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Joint Statement on Royal Borough of Kensington and Chelsea's New Proposals for Busking

The MU has serious concerns over Royal Borough of Kensington and Chelsea's recently published consultation and its potential effects on busking. Members are encouraged to have their say by responding to the council’s consultation.

Photo ofNatalie Witts-Kilshaw
By Natalie Witts-Kilshaw Published: 04 January 2021 | 4:10 PM Updated: 28 April 2021 | 4:32 PM
Photograph of a busker, their head isn't visible but they are wearing blue jeans and holding a plugged in electric guitar. In the background an open guitar case has money collected in it.
Busking is not illegal nor is it anti-social and should not be made so. Busking brings vibrancy, culture, dynamic and art to the streets of London. Photo credit: Shutterstock

The MU, Equity and Keep Streets Live have released a joint statement regarding the Royal Borough of Kensington and Chelsea's proposal.

The Royal Borough of Kensington & Chelsea (RBKC) are currently consulting to increase the number of pitches where busking could be controlled by way of a Public Space Protection Order (PSPO). If agreed, this further draconian attempt at regulation could devastate busking in the Borough at a time where realistically the streets are the only place performers can make a living.

We have tried to encourage a collaborative approach with the Council and have suggested numerous viable alternatives. We also predicted the issue of displacement, amongst others, in the previous consultation but our experience and understanding were dismissed.

Busking is not illegal nor is it anti-social and should not be made so. Busking brings vibrancy, culture, dynamic and art to the streets of London. Furthermore, without busking the UK would arguably not have some of the big headline artists that contribute culturally and economically to the UK.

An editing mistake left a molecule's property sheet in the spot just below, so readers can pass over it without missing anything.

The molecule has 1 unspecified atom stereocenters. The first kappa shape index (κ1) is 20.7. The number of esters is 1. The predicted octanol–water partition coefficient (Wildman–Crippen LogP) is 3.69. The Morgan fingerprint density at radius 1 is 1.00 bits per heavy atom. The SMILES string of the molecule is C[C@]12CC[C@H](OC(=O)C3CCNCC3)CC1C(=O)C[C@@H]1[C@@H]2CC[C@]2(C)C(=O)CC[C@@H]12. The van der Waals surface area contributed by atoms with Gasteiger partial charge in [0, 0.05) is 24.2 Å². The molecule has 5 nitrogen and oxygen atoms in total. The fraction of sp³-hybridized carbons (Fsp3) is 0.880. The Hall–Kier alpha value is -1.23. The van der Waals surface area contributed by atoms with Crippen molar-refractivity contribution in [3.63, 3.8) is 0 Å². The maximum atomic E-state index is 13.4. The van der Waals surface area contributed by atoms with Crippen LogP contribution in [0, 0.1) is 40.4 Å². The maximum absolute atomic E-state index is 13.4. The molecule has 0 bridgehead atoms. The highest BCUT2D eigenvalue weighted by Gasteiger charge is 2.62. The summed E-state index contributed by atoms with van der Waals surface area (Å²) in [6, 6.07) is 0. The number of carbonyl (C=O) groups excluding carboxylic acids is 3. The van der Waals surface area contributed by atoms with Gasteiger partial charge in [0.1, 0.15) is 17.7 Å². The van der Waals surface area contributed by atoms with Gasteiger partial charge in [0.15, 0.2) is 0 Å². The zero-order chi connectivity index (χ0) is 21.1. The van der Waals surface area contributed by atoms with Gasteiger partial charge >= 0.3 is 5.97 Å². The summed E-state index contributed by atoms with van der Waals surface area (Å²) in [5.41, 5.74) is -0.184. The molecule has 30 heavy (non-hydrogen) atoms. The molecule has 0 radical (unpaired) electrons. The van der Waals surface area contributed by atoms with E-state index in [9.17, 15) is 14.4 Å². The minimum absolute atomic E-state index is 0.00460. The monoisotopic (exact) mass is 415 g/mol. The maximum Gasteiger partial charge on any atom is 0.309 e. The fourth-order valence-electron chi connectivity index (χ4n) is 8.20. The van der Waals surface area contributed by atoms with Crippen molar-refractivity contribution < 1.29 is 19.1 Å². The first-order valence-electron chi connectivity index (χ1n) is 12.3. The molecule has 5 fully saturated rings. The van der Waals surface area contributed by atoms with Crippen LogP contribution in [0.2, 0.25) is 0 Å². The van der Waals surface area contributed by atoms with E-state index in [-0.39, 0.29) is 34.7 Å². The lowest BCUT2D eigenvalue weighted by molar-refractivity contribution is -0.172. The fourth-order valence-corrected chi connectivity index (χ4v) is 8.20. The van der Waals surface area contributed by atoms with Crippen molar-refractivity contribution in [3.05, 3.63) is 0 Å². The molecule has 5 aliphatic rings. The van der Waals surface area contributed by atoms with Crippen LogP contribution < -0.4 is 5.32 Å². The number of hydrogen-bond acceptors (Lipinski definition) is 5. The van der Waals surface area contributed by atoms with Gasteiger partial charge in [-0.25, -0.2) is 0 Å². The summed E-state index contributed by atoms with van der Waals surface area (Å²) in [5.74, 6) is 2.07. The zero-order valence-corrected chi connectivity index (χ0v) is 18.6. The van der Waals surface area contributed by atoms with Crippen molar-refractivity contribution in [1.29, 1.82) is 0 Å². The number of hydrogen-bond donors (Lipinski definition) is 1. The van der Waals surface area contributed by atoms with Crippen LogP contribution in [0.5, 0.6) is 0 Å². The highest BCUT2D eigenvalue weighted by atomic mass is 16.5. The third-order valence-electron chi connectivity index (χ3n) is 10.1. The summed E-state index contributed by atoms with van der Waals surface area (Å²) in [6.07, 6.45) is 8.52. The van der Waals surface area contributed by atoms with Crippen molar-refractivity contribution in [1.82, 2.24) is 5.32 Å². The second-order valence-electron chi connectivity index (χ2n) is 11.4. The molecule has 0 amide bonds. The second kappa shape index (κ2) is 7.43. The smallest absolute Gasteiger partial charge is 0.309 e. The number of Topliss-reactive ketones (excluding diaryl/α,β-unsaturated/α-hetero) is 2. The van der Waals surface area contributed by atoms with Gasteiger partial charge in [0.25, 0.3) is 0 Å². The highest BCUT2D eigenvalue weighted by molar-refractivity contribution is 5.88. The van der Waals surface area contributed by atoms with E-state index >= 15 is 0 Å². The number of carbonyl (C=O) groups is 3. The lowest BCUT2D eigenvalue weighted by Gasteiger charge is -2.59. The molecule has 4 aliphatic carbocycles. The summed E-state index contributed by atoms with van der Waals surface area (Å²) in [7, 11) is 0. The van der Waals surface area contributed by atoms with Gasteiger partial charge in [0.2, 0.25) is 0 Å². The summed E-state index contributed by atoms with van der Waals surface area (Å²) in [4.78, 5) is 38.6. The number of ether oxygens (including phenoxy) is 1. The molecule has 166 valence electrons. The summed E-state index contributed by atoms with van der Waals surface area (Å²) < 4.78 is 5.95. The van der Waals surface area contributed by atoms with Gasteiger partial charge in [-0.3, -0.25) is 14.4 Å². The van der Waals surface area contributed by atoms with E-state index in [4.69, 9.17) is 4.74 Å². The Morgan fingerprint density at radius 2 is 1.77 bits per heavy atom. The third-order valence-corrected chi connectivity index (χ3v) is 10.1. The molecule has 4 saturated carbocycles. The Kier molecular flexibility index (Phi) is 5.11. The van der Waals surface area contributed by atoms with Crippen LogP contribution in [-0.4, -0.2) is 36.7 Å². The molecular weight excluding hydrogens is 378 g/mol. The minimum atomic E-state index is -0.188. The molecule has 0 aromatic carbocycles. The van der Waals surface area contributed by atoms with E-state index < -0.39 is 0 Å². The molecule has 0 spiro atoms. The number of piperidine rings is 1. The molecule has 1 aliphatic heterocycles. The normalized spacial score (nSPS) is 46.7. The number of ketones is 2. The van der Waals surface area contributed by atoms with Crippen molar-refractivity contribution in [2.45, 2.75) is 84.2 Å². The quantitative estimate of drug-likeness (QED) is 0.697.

The Council themselves state that they recognise “the contribution that busking and street entertainment can make to the character of the Borough and the vibrancy that busking and street entertainment can bring to a locality” yet continue to attempt to criminalise busking in a borough where the arts dominate the local culture.

We urge RBKC to talk to and work with us to develop a strategy that does not stifle or control the rights of the individual to perform but is proportionate and reasonable and supports all stakeholders.

How to get involved

To have your say and to view detailed maps of the proposed variations please visit the Busking Consultation webpage. The consultation is live until 8 January 2021.

The consultation responses will inform next steps and any changes to future policy. We encourage members to have their say by visiting the consultation page and filling out the survey.

If you're not sure what to include in your response, you're welcome to copy or rewrite our main concerns:

  • Busking is not a nuisance, or illegal, nor is it anti-social and should not be made so.
  • Increasing the number of controlled zones will have a devastating impact on the busking community and the cultural ethos of RBKC.
  • RBKC should engage all stakeholders and organisations to develop a strategy that does not suppress or control the rights of the individual to perform.

The consultation will run until Friday 8 January 2021.

If you are a busker in RBKC and have any concerns or questions, please contact your Regional Office.

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